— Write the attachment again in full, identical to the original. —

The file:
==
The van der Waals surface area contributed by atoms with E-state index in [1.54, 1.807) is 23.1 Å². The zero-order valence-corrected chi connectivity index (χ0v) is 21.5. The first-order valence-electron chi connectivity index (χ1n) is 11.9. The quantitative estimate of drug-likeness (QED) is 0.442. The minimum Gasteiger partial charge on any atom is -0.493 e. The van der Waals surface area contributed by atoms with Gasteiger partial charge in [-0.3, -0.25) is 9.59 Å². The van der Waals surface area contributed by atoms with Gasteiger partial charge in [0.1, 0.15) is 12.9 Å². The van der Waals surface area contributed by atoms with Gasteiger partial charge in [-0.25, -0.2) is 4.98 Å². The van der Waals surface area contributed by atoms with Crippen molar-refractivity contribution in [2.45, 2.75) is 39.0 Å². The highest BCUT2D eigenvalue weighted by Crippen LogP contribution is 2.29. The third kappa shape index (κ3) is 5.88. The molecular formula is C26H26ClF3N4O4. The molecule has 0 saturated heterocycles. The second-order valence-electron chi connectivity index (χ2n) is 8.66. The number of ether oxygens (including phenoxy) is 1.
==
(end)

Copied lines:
The van der Waals surface area contributed by atoms with E-state index in [1.54, 1.807) is 23.1 Å². The zero-order valence-corrected chi connectivity index (χ0v) is 21.5. The first-order valence-electron chi connectivity index (χ1n) is 11.9. The quantitative estimate of drug-likeness (QED) is 0.442. The minimum Gasteiger partial charge on any atom is -0.493 e. The van der Waals surface area contributed by atoms with Gasteiger partial charge in [-0.3, -0.25) is 9.59 Å². The van der Waals surface area contributed by atoms with Gasteiger partial charge in [0.1, 0.15) is 12.9 Å². The van der Waals surface area contributed by atoms with Gasteiger partial charge in [-0.25, -0.2) is 4.98 Å². The van der Waals surface area contributed by atoms with Crippen molar-refractivity contribution in [2.45, 2.75) is 39.0 Å². The highest BCUT2D eigenvalue weighted by Crippen LogP contribution is 2.29. The third kappa shape index (κ3) is 5.88. The molecular formula is C26H26ClF3N4O4. The molecule has 0 saturated heterocycles. The second-order valence-electron chi connectivity index (χ2n) is 8.66. The number of ether oxygens (including phenoxy) is 1.